How to Use a Nail Puller?

by Joost Nusselder | Updated on:  March 19, 2022
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You can use a nail puller with a handle or without a handle to pull out nails from wood. We will discuss both methods in this article. Yeah, you can use a hammer for this job too but I think you prefer using a nail puller and that’s why you are here.

How-to-Use-a-Nail-Puller

When you use a nail puller for pulling nails out of wood it damages the surface of the wood. Don’t worry – we will give some effective tips to reduce the damage caused by a nail puller.

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Working Mechnism of a Nail Puller

You can understand how to use a nail puller easily if you know the working mechanism of a nail puller. So, we will discuss the working mechanism of a nail puller before going to the main part of this article.

A conventional nail puller has a pair of sharp jaws with strong base heels. The jaws are hit into the wood to grip the nail underneath the nail head by bringing the base heel closer to each other. If you apply force on the pivot point it will grip the nail more tightly.

Then pull out the nail by leveraging over the nail puller on the pivot point. Finally, release the nail by losing the tension on the pivot point and the nail puller is ready for pulling out the second nail. You won’t need more than half of a minute to pull out one nail.

Pulling Out Nails Using a Nail Puller With a Handle

Step 1- Determine the Jaw Position

The closer you will set the jaw of the nailhead less damage it will make to the wood. So it is better to position the jaw a millimeter or so away from the nailhead. If you place the jaw at a millimeter distance there will be space to grip under the wood surface as it is knocked down.

If the jaw is not attached to the pivot point then you have to apply pressure on it first and then pivot on the base heel and the jaws and finally push together into the wood.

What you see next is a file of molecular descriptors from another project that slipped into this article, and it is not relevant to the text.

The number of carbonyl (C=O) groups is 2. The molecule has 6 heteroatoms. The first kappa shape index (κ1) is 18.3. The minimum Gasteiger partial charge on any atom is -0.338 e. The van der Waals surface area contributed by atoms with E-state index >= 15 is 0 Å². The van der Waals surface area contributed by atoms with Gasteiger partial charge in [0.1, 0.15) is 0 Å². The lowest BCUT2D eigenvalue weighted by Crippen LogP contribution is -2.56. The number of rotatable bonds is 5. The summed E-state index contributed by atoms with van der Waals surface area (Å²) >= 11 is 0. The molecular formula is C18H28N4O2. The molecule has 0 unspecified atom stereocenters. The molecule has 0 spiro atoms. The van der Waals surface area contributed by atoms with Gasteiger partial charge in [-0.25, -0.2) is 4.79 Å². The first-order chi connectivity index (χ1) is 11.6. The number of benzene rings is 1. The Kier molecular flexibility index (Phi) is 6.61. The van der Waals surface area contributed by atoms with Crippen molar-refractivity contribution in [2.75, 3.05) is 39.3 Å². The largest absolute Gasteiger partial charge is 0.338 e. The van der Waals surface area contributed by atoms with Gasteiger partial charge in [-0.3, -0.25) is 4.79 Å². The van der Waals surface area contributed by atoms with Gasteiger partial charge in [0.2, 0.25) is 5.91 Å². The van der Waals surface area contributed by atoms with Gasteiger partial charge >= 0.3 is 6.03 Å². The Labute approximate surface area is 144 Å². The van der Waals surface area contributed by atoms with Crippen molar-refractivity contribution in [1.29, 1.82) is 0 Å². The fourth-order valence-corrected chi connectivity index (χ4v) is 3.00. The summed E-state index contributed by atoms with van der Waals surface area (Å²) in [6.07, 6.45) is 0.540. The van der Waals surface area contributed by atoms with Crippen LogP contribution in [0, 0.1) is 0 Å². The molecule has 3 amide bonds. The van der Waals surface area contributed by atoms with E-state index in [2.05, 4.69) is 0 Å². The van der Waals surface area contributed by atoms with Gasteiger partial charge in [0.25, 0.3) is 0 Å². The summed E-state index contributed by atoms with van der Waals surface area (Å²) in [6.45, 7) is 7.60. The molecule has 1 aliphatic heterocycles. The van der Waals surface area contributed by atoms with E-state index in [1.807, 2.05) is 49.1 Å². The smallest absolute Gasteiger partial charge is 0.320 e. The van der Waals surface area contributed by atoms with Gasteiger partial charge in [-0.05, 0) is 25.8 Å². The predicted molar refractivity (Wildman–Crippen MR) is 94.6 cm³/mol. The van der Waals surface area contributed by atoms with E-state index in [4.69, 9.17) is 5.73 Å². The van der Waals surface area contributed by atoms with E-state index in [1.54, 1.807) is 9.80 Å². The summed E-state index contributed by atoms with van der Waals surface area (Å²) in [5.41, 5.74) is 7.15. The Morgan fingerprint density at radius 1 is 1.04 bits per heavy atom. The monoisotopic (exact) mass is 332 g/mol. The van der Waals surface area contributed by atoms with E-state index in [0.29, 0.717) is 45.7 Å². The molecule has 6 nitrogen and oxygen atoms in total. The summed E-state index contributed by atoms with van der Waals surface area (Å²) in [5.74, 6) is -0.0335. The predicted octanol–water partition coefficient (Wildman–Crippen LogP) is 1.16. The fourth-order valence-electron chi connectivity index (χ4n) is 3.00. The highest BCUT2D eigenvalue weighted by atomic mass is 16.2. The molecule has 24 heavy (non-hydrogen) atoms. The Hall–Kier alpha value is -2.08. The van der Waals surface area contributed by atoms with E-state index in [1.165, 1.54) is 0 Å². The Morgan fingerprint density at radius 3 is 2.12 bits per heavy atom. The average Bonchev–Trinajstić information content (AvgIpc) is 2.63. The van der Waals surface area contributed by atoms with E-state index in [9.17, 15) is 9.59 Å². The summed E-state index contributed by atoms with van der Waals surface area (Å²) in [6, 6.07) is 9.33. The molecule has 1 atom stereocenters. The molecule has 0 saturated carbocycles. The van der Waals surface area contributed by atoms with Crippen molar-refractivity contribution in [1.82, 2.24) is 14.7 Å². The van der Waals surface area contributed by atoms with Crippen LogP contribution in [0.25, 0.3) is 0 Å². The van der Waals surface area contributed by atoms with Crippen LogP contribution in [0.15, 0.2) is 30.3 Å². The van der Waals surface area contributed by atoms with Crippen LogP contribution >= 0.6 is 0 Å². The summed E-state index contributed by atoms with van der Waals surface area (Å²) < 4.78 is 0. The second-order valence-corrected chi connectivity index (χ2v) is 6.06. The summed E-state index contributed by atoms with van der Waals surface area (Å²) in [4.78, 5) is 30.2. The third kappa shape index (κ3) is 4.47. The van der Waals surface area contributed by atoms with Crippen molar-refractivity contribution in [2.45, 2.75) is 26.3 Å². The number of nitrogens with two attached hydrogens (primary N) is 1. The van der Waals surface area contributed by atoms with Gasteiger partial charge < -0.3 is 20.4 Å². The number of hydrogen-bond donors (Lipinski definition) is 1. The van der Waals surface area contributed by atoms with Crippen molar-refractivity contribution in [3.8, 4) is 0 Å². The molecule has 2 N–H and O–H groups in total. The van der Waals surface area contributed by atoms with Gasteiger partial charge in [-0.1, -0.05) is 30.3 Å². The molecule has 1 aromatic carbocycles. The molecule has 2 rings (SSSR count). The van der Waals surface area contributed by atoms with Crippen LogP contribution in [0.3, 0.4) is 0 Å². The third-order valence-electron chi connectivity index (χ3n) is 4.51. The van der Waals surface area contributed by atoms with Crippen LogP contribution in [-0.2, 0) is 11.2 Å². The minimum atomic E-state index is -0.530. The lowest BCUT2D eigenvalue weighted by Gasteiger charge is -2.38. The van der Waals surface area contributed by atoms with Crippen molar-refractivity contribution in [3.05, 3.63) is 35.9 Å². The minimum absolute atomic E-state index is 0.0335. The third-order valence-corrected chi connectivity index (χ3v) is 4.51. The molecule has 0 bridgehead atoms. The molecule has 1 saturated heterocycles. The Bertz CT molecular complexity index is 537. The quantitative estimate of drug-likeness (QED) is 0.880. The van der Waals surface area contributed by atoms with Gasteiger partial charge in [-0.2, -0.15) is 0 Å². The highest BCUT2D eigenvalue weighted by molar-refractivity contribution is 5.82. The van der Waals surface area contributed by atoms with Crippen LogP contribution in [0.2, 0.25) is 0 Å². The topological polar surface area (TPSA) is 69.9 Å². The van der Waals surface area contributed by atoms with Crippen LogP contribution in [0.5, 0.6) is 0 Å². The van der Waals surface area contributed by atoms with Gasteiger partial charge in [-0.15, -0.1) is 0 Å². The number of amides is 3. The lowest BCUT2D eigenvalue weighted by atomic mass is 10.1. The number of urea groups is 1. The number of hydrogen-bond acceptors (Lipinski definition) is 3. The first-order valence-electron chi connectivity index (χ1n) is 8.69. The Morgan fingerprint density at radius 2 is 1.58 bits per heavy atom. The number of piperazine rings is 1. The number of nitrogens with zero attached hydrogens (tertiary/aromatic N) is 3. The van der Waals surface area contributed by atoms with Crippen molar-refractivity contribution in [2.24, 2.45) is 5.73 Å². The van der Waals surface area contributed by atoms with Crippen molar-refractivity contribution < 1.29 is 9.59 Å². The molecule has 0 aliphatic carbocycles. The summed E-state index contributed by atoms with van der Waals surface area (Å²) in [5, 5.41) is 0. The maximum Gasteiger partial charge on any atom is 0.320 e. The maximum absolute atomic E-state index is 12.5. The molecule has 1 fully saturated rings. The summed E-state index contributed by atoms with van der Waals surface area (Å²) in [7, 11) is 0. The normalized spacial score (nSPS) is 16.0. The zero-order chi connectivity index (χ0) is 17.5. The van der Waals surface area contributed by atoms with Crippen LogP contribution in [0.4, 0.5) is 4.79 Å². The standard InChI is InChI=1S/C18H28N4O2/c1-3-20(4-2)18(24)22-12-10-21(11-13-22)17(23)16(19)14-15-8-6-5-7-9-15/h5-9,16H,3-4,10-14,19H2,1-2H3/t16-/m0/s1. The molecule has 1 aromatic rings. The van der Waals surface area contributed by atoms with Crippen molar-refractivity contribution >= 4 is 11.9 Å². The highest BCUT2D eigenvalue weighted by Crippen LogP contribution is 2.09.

Step 2- Penetrate the Jaws into the Wood

It’s not possible to dig the nail puller inside the wood applying pressure only by your hand. So, you need a hammer (like these types) now. Just a few hit is enough to press the jaws inside the wood.

During hammering hold the nail puller with the other hand so that it cannot slip. And also be careful so that your fingers are not hurt by accidentally hitting with the hammer.

Step 3- Pull the Nail Out of the Wood

Extend the handle when the jaws are gripping the nail. It will give you extra leverage. Then pivot the nail puller on the base heel so that the jaws grip together onto the nail as you pull it out.

Sometimes the longer nails don’t come out with the first attempt as the jaws grip onto the shaft of the nail. Then you should reposition the jaws around the shaft of the nail to pull it out. Longer nails may take a bit more time than smaller nails.

Pulling Out Nails Using a Nail Puller Without a Handle

Step 1- Determine the Jaw Position

This step is not different from the previous one. You have to place the nail puller on either side of the nailhead at about a 1-millimeter distance. Don’t place the jaws further from the nailhead as it will cause more damage to the wood.

Step 2- Penetrate the Jaws into the Wood

Take a hammer and hit the jaws into the wood. Be careful while hammering so that you are not hurt. When the jaws are kicked inside the wood the nail puller can be pivoted to the base heel. It will close the jaws and grip the nail.

Step 3- Pull Out the Nail

Nail pullers without a handle have two striking areas where you can strike with the claw of the hammer to get extra leverage. When the jaws have a grip on the nail strike on one of the two points of the striking area with the claw of the hammer and finally pull the nail out.

Final Word

Pulling out nails from the wood using a good-quality nail puller is super easy if you understand the technique. After going through this article I hope you understand the technique very well.

That’s all for today. Have a good day.

Joost Nusselder, the founder of Tools Doctor is a content marketer, dad and loves trying out new equipment, and together with his team he's been creating in-depth blog articles since 2016 to help loyal readers with tools & crafting tips.
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